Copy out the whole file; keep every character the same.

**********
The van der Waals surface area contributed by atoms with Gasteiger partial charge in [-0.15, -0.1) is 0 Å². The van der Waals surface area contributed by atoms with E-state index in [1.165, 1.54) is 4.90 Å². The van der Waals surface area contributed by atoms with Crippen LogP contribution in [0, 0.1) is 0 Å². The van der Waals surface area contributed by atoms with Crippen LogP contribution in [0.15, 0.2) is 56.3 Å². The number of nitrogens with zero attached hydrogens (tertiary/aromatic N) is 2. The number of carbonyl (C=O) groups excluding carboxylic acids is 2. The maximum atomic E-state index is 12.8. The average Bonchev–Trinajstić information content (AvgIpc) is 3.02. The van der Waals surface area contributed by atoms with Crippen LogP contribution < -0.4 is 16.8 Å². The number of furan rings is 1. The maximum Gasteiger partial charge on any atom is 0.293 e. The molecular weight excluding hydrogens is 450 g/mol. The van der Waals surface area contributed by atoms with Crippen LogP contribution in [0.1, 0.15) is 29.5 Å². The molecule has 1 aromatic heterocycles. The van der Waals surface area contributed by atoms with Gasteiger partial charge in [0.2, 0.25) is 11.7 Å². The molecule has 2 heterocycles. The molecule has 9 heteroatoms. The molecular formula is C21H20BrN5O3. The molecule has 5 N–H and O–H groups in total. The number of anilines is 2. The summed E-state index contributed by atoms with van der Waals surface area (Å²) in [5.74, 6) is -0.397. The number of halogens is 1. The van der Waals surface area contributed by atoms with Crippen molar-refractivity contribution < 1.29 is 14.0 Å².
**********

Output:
The van der Waals surface area contributed by atoms with Gasteiger partial charge in [-0.15, -0.1) is 0 Å². The van der Waals surface area contributed by atoms with E-state index in [1.165, 1.54) is 4.90 Å². The van der Waals surface area contributed by atoms with Crippen LogP contribution in [0, 0.1) is 0 Å². The van der Waals surface area contributed by atoms with Crippen LogP contribution in [0.15, 0.2) is 56.3 Å². The number of nitrogens with zero attached hydrogens (tertiary/aromatic N) is 2. The number of carbonyl (C=O) groups excluding carboxylic acids is 2. The maximum atomic E-state index is 12.8. The average Bonchev–Trinajstić information content (AvgIpc) is 3.02. The van der Waals surface area contributed by atoms with Crippen LogP contribution < -0.4 is 16.8 Å². The number of furan rings is 1. The maximum Gasteiger partial charge on any atom is 0.293 e. The molecular weight excluding hydrogens is 450 g/mol. The van der Waals surface area contributed by atoms with Crippen LogP contribution in [0.1, 0.15) is 29.5 Å². The molecule has 1 aromatic heterocycles. The van der Waals surface area contributed by atoms with Gasteiger partial charge in [0.2, 0.25) is 11.7 Å². The molecule has 2 heterocycles. The molecule has 9 heteroatoms. The molecular formula is C21H20BrN5O3. The molecule has 5 N–H and O–H groups in total. The number of anilines is 2. The summed E-state index contributed by atoms with van der Waals surface area (Å²) in [5.74, 6) is -0.397. The number of halogens is 1. The van der Waals surface area contributed by atoms with Crippen molar-refractivity contribution < 1.29 is 14.0 Å².